Like the defendant in Management Computer Services, there are many ways defendants may be able to avoid punitive post-judgment interest while satisfying the requirements of Section 815.05(8). For example, a defendant could attempt to pay the judgment amount into the court with interest accruing on the judgment at a rate set by one of the parties' economic experts. This methodology seems to have the most intellectual integrity because the jury’s award is presumably based upon one of these projections. In turn, the plaintiff’s expectation of what she would have received is also based on one of these projections. Of course, to maintain this intellectual integrity, some additional amount may be warranted to account for the time value of money. Also, it may be desirable to propose a reasonable period of time over which to calculate the interest. One year may be an appropriate period, as an appeal normally takes about that much time.
To be sure, there are additional costs and procedures that may be necessary to make a court more comfortable with this recommendation. For example, FDIC limits are set at $100,000. If one has a judgment in excess of $1 million, one would need at least eleven bank accounts to ensure that all of the money is insured. A court may be reluctant to take on the burden of managing these accounts. Therefore, a defendant may want to recommend appointment of a referee to manage and oversee the accounts.
It should be emphasized that the potential costs associated with pursuing this sort of motion are appropriate in many cases given the amount of money at risk. Take, for example, a case in which the jury awards $1 million to the plaintiff. Because most appellate decisions take approximately one year from judgment to final disposition in an appellate court, there is potentially $120,000 at stake with respect to post-judgment interest. Additionally, if one’s client plans to petition the Supreme Court of Wisconsin for review, the time period between judgment and finality could be even further extended—potentially lasting years. Thus, in the $1 million hypothetical, hundreds of thousands of dollars could potentially be saved by utilizing the procedures recommended above.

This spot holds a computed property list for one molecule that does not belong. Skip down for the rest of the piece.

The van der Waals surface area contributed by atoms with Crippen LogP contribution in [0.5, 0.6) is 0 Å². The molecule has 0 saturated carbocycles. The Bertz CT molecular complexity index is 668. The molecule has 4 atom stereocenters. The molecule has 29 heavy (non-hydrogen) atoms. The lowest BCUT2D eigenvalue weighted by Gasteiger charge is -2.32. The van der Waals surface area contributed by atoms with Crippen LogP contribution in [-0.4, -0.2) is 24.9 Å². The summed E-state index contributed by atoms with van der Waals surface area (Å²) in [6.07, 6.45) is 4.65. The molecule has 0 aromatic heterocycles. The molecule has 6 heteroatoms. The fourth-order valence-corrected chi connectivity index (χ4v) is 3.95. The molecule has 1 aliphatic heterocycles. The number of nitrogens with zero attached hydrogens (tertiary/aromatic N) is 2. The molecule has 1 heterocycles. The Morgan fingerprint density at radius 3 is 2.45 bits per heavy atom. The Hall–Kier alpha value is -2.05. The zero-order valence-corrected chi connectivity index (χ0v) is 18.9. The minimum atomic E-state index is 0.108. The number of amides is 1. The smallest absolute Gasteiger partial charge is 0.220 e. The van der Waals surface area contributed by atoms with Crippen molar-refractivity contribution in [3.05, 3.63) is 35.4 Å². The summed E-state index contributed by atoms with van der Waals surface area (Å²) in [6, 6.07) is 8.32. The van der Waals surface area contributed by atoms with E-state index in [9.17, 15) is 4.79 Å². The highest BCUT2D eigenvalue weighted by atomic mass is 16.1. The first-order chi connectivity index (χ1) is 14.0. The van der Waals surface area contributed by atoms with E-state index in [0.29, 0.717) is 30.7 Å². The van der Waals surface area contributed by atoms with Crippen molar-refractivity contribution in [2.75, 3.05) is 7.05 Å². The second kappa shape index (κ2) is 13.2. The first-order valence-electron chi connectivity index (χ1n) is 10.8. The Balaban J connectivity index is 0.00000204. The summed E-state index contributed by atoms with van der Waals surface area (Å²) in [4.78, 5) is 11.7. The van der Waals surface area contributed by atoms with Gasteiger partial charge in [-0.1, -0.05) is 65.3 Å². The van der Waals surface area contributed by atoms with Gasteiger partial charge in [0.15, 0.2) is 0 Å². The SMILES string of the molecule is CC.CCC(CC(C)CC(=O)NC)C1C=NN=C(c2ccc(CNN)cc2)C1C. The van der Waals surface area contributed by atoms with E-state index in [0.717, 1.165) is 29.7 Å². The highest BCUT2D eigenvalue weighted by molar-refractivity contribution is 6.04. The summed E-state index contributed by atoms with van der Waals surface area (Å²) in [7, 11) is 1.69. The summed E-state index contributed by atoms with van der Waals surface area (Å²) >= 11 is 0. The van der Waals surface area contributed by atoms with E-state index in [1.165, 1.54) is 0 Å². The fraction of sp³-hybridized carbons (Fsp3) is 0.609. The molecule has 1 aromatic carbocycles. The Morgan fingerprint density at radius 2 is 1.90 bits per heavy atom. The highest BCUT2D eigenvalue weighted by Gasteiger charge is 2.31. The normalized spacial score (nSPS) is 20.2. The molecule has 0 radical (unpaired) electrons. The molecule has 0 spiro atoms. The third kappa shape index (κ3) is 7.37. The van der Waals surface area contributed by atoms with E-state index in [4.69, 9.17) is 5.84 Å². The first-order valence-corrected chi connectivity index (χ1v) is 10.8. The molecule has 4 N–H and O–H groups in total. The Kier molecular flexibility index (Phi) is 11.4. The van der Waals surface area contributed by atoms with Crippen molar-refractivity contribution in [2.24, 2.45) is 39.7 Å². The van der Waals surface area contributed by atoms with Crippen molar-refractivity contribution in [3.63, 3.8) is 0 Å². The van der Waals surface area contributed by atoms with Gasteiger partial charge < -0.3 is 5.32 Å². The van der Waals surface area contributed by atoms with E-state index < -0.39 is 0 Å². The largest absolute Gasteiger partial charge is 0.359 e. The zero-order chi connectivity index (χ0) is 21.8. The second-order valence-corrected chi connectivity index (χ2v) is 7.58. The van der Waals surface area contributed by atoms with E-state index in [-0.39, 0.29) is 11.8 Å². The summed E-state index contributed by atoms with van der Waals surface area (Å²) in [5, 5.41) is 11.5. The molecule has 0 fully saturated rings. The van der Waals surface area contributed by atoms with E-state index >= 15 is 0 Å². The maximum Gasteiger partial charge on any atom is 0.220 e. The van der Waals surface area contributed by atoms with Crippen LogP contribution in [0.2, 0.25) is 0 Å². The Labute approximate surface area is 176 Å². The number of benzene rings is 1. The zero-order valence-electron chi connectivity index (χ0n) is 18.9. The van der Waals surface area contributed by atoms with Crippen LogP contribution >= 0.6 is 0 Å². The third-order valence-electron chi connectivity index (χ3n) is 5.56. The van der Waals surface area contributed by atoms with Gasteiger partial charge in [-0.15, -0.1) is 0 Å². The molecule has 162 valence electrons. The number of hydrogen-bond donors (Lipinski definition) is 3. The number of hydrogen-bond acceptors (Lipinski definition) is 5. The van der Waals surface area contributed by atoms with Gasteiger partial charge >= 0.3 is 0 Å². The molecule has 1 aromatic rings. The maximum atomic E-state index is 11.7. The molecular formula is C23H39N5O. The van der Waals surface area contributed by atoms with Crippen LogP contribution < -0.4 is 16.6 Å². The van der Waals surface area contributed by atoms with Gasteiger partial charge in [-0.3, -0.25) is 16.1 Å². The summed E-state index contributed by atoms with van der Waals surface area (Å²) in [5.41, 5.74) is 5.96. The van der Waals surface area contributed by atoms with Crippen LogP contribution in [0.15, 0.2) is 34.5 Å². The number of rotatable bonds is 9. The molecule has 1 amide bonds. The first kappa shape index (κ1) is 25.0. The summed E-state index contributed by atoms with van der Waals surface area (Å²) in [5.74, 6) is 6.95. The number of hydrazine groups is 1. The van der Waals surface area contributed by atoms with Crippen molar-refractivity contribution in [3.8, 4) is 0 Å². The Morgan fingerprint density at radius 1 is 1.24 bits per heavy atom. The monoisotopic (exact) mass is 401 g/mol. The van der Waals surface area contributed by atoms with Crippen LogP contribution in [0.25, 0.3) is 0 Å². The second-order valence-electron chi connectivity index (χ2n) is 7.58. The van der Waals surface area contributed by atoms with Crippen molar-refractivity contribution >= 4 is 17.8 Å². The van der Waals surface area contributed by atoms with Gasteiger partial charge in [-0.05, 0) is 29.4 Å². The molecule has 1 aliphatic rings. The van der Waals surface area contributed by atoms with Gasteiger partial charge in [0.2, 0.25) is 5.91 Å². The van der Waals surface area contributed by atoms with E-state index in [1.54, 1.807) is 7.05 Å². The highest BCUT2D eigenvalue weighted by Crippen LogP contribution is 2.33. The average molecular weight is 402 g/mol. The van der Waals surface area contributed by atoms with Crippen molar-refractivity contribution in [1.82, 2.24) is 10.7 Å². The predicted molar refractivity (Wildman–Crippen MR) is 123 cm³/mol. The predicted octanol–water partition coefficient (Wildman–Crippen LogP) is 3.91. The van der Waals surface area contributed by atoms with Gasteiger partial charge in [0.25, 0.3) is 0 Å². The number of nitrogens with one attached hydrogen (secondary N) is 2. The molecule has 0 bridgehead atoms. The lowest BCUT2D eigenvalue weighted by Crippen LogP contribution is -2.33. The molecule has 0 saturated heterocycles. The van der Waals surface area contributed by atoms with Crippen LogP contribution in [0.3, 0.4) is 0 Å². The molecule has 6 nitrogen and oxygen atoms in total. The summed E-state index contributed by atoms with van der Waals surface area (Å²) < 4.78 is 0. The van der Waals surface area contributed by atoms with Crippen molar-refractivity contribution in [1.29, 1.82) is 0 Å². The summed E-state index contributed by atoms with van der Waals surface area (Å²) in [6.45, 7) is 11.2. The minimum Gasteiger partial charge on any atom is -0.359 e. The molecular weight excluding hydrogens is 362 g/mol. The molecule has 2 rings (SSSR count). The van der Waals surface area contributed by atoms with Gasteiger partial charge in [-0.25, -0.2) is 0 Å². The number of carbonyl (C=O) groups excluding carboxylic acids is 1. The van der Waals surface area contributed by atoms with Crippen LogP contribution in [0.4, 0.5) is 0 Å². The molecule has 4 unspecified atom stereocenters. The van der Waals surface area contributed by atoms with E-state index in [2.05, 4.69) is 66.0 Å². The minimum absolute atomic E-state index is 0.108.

In a case involving a high dollar judgment, then, it hardly seems to be a close call whether to file a motion to stay execution of the judgment. However, clients are often reluctant to pay money into the court before a final decision from an appellate court is given. This reluctance is understandable because clients often times do not want to disperse large sums until the finality of a particular case is absolute. Moreover, clients may be reluctant to pay for the costs of filing such a motion and the potential costs associated with paying someone to maintain the bank accounts. Finally, there may be an emotional reluctance to pay the money because of a sincere and justifiable belief that the result was unjust.
However, clients may be increasingly willing to overcome this reluctance when confronted with the prospect of paying a significant amount in post-judgment interest. For example, in considering the hypothetical above, if the defendant were successful in moving the court to pay interest at the rate of a U.S. Treasury Bond (4-percent), post-judgment interest on a 1 million dollar judgment upheld on appeal one year after the judgment is paid would total $40,000. By paying 1.4 million into the court, the defendant could save $80,000 ($120,000 minus $40,000). In fact, the defendant in Management Computer Services did far better than this result. As a practical matter, it may be better to propose a number of options to the court.
In summation, defense counsel would be wise to propose to their clients the various methods described above in order to potentially avoid the downfalls of the punitive post-judgment interest rate. Although these methods are not guaranteed to be successful due to the discretion a trial court has, they nevertheless provide a viable option in the face of having to pay enormous post-judgment interest. Until the time comes when the legislature amends the statute to change the punitive interest rate so that it correlates with normal investment interest rates, this approach is likely to be the best approach to deal with the punitive post-judgment interest rate now in effect.
It should be noted that on October 11, 2011, Governor Scott Walker introduced bills to reduce the pre and post-judgment interest rates through September 2011 Special Session, Assembly Bill 14 and Senate Bill 14. These bills would reduce the pre- and post-judgment interest rate from 12 percent to the Prime Rate set by the Federal Reserve Board, plus one percent.
[i] 224 Wis. 2d 312, 592 N.W.2d 279 (Ct. App. 1998).
[ii] See generally id.
[iii] Id. at 317.
[iv] Id. at 331.
[vi] Id. at 317.
[vii] Id. at 331.
[xv] Id. (emphasis added).
[xvi] Id. at 331–32.
[xix] Id. at 332.
[xx] Weber v. White, 2004 WI 63, ¶ 35, 272 Wis. 2d 121, 681 N.W.2d 137.